In 1947, General Motors saw the benefit of reducing labor through automation and established a department to save energy and materials and improve process quality, accuracy and precision. The latter three themes - quality, accuracy and precision - constantly elude many contact center operations where processes can be horizontally and vertically complex and inevitably span multiple business applications.
Complexity aside, there are numerous barriers to adoption: no suitable application interfaces to support robotics, lack of budget, insufficient executive level sponsorship, other project priorities, and so on.
Putting these gate keepers aside for a second, while some contact center processes are suited to full robotic desktop automation by completely eliminating human involvement, some are more appropriate for partial automation because they require an element of judgment, reasoning and visual analysis that humans perform more accurately than robots. What this means in practice is a symbiotic relationship where robotic automation reduces data entry, mouse clicks and the complexity of a multi-faceted process, in the right sequence and while adhering to regulatory and corporate rules, while the customer service representative handles what they excel at: managing the relationship with the customer.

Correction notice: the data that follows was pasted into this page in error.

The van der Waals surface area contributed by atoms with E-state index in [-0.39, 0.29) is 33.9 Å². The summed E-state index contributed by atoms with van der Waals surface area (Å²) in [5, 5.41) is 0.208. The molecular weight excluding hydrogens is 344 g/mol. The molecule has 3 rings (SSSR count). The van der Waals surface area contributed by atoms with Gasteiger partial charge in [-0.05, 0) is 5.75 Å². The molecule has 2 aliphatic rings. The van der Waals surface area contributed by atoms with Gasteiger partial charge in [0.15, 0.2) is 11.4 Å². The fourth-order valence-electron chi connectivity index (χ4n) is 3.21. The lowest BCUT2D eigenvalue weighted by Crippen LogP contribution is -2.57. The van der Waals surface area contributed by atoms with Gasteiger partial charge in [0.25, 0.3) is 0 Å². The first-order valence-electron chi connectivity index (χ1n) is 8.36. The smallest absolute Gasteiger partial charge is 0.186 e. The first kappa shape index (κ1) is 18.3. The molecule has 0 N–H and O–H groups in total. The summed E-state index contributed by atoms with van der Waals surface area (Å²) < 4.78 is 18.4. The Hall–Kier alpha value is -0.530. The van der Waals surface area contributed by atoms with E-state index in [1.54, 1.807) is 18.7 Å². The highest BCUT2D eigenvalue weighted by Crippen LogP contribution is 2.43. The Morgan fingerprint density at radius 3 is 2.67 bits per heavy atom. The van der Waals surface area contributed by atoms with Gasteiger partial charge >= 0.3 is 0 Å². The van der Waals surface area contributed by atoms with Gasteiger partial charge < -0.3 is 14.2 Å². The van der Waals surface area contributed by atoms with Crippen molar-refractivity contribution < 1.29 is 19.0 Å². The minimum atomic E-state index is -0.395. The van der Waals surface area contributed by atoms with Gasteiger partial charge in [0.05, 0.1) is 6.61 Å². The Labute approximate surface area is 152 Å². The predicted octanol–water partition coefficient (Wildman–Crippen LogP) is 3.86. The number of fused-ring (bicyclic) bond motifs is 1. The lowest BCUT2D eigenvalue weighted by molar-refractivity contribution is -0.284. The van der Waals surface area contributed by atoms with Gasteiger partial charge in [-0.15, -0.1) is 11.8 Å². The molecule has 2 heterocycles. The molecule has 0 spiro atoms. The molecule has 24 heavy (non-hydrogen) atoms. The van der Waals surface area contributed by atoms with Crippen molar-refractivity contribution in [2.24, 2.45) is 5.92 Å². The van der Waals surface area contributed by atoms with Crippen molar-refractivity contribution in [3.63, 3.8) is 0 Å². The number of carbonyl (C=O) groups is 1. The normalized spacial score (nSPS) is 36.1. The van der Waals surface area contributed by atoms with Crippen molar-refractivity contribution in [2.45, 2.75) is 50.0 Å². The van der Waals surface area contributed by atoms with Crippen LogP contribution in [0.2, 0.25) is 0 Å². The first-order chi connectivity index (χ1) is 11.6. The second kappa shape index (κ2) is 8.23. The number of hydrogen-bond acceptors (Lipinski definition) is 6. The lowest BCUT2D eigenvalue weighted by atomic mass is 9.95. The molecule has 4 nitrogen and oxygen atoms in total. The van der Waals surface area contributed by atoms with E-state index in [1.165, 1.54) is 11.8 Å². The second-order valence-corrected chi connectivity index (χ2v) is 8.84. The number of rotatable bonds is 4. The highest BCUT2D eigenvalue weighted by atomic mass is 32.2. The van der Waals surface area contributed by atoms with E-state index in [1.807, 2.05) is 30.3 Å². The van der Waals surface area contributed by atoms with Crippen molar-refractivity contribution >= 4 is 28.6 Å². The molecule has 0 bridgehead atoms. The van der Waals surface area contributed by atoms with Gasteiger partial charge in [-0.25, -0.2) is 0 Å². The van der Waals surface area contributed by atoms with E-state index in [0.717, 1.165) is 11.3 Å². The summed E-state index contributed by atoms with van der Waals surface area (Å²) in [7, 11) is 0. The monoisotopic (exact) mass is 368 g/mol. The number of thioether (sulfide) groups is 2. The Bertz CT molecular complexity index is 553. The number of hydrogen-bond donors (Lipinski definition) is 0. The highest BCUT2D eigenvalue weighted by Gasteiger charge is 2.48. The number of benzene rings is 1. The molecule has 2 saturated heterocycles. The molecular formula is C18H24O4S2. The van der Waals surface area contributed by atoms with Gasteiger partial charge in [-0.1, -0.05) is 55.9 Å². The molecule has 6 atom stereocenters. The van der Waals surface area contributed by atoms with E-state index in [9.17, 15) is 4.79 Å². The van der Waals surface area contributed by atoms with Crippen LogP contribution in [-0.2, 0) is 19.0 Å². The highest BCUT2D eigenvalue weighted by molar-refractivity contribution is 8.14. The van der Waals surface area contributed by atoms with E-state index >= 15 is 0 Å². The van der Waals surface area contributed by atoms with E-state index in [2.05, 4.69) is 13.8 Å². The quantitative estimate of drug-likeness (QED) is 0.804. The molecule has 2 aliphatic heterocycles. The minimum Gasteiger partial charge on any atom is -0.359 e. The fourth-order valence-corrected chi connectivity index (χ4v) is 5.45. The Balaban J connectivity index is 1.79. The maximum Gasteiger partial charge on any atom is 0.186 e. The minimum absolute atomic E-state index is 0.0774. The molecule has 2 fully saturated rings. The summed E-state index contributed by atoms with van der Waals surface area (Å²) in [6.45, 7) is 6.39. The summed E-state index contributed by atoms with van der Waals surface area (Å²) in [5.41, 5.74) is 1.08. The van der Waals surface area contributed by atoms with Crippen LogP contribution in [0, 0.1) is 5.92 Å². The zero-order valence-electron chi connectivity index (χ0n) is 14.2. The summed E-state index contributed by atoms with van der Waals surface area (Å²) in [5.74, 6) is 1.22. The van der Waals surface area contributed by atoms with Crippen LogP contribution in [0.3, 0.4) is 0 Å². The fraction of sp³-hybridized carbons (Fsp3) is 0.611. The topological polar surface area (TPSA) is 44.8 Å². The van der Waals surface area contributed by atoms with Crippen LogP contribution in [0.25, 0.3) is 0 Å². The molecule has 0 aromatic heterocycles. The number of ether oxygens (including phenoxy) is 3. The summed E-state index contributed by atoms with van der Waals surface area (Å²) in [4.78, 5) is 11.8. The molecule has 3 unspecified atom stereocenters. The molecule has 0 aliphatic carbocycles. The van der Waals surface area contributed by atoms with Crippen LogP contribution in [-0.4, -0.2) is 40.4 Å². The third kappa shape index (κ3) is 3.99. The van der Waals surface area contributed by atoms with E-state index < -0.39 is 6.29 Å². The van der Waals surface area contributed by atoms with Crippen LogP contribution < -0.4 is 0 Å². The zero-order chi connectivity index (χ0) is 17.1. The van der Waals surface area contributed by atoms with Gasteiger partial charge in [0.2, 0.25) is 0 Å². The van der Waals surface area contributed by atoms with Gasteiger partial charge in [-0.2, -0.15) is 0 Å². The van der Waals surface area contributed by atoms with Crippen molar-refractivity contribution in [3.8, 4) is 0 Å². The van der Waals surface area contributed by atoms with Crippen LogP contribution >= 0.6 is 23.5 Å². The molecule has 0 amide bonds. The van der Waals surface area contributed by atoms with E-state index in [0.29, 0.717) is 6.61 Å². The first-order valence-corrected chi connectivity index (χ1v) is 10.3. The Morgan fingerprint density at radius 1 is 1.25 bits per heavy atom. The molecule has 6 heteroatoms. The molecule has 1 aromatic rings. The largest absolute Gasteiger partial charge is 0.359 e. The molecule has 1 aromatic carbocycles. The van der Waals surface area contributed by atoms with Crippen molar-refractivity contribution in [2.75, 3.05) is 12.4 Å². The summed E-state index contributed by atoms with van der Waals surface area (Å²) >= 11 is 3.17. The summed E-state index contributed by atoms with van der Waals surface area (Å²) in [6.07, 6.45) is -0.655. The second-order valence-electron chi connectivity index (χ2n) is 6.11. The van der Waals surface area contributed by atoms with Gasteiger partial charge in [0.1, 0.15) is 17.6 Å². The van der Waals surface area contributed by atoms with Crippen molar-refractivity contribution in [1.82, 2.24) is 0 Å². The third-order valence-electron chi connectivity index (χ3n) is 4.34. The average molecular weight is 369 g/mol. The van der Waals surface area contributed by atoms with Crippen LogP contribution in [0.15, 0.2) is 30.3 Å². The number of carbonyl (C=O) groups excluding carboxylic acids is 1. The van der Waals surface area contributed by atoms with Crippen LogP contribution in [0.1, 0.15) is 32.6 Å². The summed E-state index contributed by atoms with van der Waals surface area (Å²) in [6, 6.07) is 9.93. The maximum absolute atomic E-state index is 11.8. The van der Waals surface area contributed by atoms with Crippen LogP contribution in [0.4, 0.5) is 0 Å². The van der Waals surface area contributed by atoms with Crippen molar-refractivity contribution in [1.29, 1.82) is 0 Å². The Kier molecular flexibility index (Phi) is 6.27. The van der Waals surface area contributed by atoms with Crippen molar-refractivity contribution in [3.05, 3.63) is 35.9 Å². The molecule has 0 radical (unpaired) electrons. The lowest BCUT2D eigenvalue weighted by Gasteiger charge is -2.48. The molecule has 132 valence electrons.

Not to be confused with BPM (Business Process Management) or Workflow projects requiring multi-million dollar budgets and lengthy implementation timelines, Robotic Automation, solves the problem quicker and at less cost.